• Participated in the Navy Family Framework webinar.
  • Manicure on Thursday followed by a spouses' group fashion show event at Talbot's.  Beautiful clothes.
  • Spring Craft Market - can hardly believe I left empty-handed.  Lots of floral and beachy things, not really my style.
  • Vic and I went to see Tomb Raider - don't go if you have a weak heart, there are scenes that will really make you JUMP!
Crafts roundup:::
Loveseat still coming along - I'm in search of a yo yo maker and will be heading to Joann's and Hobby Lobby today.  Yo yos are those little fabric circles that you use to make things.



And in other news:::
Finishing up my shopping for the 12th Annual Tea Cup & Mug Exchange so I can get my partner's package in the mail and looking forward to receiving mine. I love surprises in the mail.  Tomorrow is the deadline for the Nail Polish Swap as well.

Just in case you were wondering...

Saturday, April 14, 2018

M is for Mount Vernon, Monticello, and Montpelier


I'm trying to get caught up with the A to Z so I'll make this a quick (ie. link-heavy) post today.  Eight U.S. Presidents came from Virginia, more than from any other state.  Here are three great Presidential homes to visit (I covered James Monroe's under H is for Highland):




Friday, April 13, 2018

L is for Lexington


Lexington is home to the Virginia Military Institute, founded in 1839 as the first state-supported military college in the nation.  We really enjoyed our tour, conducted by one of the cadets, and learned a lot about VMI's alumni and the opportunities that the college offers.  For those of you who have watched the movie Gods and Generals, you may recognize this building from the Stonewall Jackson funeral scenes.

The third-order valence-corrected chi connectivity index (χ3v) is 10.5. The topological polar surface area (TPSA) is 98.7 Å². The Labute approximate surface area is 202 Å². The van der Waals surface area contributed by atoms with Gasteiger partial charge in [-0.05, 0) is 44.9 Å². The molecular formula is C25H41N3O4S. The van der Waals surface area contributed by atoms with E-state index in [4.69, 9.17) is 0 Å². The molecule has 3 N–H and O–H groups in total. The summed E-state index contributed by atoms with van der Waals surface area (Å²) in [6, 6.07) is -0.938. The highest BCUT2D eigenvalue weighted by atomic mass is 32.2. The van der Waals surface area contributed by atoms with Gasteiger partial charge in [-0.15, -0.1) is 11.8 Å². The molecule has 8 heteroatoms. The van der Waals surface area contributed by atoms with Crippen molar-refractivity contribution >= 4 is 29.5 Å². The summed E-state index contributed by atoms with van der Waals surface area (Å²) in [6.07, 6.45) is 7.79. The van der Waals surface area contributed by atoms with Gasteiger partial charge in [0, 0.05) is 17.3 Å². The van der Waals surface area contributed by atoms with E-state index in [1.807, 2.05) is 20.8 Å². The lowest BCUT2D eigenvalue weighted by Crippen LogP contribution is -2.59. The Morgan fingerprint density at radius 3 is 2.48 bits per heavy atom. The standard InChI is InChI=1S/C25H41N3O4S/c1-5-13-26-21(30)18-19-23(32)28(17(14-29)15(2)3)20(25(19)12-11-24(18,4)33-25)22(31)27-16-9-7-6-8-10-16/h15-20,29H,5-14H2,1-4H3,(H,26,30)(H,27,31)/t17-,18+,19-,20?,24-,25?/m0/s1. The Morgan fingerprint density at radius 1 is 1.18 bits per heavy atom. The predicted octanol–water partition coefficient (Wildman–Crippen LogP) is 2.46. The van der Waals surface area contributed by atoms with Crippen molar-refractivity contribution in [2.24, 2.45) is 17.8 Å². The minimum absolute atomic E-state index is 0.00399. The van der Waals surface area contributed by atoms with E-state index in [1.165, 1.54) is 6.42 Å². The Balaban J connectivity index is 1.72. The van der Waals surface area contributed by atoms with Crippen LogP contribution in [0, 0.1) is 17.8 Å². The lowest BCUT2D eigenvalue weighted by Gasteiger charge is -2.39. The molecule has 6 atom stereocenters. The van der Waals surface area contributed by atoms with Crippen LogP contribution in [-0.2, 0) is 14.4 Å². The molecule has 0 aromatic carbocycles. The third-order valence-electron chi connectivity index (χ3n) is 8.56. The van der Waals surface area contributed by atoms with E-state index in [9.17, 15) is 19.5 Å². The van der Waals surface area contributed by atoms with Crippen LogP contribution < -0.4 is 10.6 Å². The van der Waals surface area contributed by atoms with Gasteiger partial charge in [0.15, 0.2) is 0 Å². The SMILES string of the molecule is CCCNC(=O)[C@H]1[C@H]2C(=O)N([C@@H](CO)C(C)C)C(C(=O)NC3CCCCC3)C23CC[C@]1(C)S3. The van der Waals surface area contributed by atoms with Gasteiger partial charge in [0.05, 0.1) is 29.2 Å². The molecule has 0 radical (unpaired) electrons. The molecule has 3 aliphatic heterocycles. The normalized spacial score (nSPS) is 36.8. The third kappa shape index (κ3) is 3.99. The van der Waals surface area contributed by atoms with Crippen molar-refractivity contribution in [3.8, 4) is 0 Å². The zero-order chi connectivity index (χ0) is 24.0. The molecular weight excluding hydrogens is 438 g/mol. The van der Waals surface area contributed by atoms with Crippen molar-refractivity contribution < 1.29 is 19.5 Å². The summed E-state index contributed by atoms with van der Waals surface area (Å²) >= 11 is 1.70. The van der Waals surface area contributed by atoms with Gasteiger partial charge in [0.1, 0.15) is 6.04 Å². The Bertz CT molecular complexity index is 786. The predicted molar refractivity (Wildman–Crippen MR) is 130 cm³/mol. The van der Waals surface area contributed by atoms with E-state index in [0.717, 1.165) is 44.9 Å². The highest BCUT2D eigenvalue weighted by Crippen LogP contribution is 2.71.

The Stonewall Jackson House in downtown Lexington is one of VMI's museums.


We also visited Lee Chapel on the grounds of Washington and Lee University.  Robert E. Lee is buried beneath the chapel.

We are really enjoying our field trips to historic sites here in Virginia.

Thursday, April 12, 2018

K is for King's Arms Tavern


K started out as a tricky letter in my Virginia A to Z but then I remembered the King's Arms Tavern in Colonial Williamsburg.  Opened in 1772, it became one of the town's most "genteel" establishments and George Washington often ate here as did Virginia's future governor Thomas Nelson Jr.  Present-day diners can savor traditional fare such as peanut soup, game pye, oysters, and roast prime rib of beef in an atmosphere reminiscent of colonial days.

The King's Arm Tavern holds a special place in my heart as my friend Jodie and I took our daughters to Colonial Williamsburg for a homeschool adventure and Jodie surprised me the following Christmas with this beautiful ornament.  Every year when I place it on the tree, I remember our lunch at the tavern and the fun time we had at Colonial Williamsburg (more to come in W is for Colonial Williamsburg).



Sophia and K with our server at the King's Arms Tavern (I just noticed the little blonde photobomber in the back!)

Wednesday, April 11, 2018

J is for Jamestown


Jamestown is a historic site in eastern Virginia, part of the Historic Triangle of Jamestown, Yorktown, and Williamsburg.  It consists of two parts:  Historic Jamestowne, run by the National Park Service, home to the ruins of the first permanent English settlement in North America.  Think Pocahontas and John Smith.  The nearby Jamestown Settlement is a living-history museum with recreations of the James Fort and the Powhatan Indian village.

We first visited Jamestown on a school field trip in 2003 and during the years that we lived in Virginia the first time (2003-2007), we visited several times both with school groups and as a family.  It's a great place for kids to roam and learn from the historical interpreters.  We visited the Powhatan Indian village where the students were shown how small fires were built in a cut-down tree trunk and then shells were used to scoop out the charcoal.  Hey presto, a canoe!